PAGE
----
Collective memories

Many years ago I cycled to Corfe Castle in Dorset. As I wandered around the grounds looking up at the ruins soaring above my head I remember overhearing a teacher talking to her primary school class about the history of the building. After a few years I do not remember the precise words but I was struck by one thing.

The castle had been held by the Royalists during the English Civil War until it was overcome by the Parliamentarian forces in 1645. I recall that as the teacher told the story to her charges she described the Royalists as the “goodies” and the Parliamentarians as the “baddies”.

History is, as they say, written by the winners. Whilst the Parliamentarian forces won the Civil War, leading to Charles I’s execution, ultimately, with the Restoration of the monarchy in 1660, the Royalists were the winners. Ever since, the Parliamentarians, or the “Roundheads”, have been seen as the baddies.

This memory has come back to me recently as a result of the Black Lives Matter protests and, specifically, the overthrow of the statue of the merchant and slave trader, Edward Colston, in Bristol. The prime minister, Boris Johnson, described such actions as “lying about our history.”

History is not a single unchangeable event, however. It is constantly changing depending upon the views and the priorities of the people remembering. It is like our memories. There are a lot of things that happened in our own lives that we remember fondly and are happy to recount over and over again. However we all have memories that we rather keep hidden; something embarrassing that we hope never comes to the light again. History is a collective memory and as a collective we have decided what to remember and what to hide away.

The heroic efforts of Lady Mary Bankes holding out against the Parliamentarian forces at Corfe Castle until she was betrayed by one of her members of staff, is one memory, and one which that teacher was passing on to her students on that day out.

There are other memories which we choose collectively to downplay. These aren’t necessarily the embarrassing moments (although they could be embarrassing for somebody – organisations that may have been involved in the slave trade?)

These could be the equally heroic events that we have chosen not to celebrate. For example, during the same war that saw the sacking of Corfe Castle, another person, a man called Thomas Rainborough, stood up and declared:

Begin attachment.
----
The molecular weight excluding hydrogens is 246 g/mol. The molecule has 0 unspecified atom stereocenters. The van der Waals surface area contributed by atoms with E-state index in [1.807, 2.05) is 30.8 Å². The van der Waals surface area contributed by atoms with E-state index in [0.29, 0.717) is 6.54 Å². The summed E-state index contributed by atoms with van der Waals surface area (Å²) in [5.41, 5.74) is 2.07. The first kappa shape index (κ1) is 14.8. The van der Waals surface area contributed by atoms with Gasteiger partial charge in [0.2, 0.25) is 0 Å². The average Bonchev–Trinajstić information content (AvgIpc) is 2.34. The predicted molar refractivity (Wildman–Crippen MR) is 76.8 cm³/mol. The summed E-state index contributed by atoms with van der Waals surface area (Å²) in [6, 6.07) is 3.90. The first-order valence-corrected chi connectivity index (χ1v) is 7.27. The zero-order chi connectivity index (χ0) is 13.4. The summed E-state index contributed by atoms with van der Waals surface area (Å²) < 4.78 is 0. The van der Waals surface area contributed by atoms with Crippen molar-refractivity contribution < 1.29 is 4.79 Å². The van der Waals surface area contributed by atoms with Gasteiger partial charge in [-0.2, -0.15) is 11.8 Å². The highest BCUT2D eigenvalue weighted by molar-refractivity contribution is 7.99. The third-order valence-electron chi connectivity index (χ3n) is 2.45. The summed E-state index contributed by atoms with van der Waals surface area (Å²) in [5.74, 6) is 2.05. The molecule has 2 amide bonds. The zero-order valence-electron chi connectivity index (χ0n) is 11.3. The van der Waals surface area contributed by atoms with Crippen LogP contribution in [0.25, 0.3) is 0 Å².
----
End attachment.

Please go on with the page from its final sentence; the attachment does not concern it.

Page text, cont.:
“I think that the poorest he that is in England hath a life to live, as the greatest he; and therefore truly, Sir, I think it’s clear, that every man that is to live under a government ought first by his own consent to put himself under that government; and I do think that the poorest man in England is not bound in a strict sense to that government that he hath not had a voice to put himself under.”

Rainsborough was on the Parliamentarian side, a “baddie”, but he was also part of a movement called the Levellers, one of the earliest organisations calling and campaigning for equality for all people. Today we largely accept the idea that we are all equal and, however imperfectly, we consider that we live in a democracy where everyone’s vote counts.

But in the Seventeenth Century society was more rigid and hierarchical. Whilst the Parliamentarians did not believe that the king ruled by divine right, most of them felt there was a rigid social structure where some people had more rights of representation than others. Rainsborough’s views were described as anarchy by Henry Ireton, a general in the Parliamentarian forces (just to show that history is not black and white).

Rainsborough’s life and death (he was killed by Royalist forces during a bungled kidnap attempt) are commemorated by a few plaques: one at Putney Church, where he made the speech above; another one at the site of his death in Doncaster; and a final one on the wall of the churchyard in Wapping where he was buried. On a recent visit I was not able to find his actual grave.

Thomas Rainsborough, like Mary Bankes and Edward Colston, is a part of our history. Lady Bankes and the Royalists were seen as the “goodies” by that teacher. Overturning Colston’s statue is seen as denying history by the Prime Minister of Britain. But how we remember these people is also our history.

So, what does this have to do with photography? London is full of memorials to people great and small. They are usually the “great” such as kings and generals. At the moment I am seeking the “small”, the unremembered such as Rainsborough for whom there is no grand statue on Whitehall but a simple plaque on a churchyard wall, to bring them to light and to add them to our collective memory.

And to remind us that history is, contrary to popular opinion, constantly rewritten.

Published by Stephen Taylor

Freelance e-learning developer and instructional designer, photographer and cyclist

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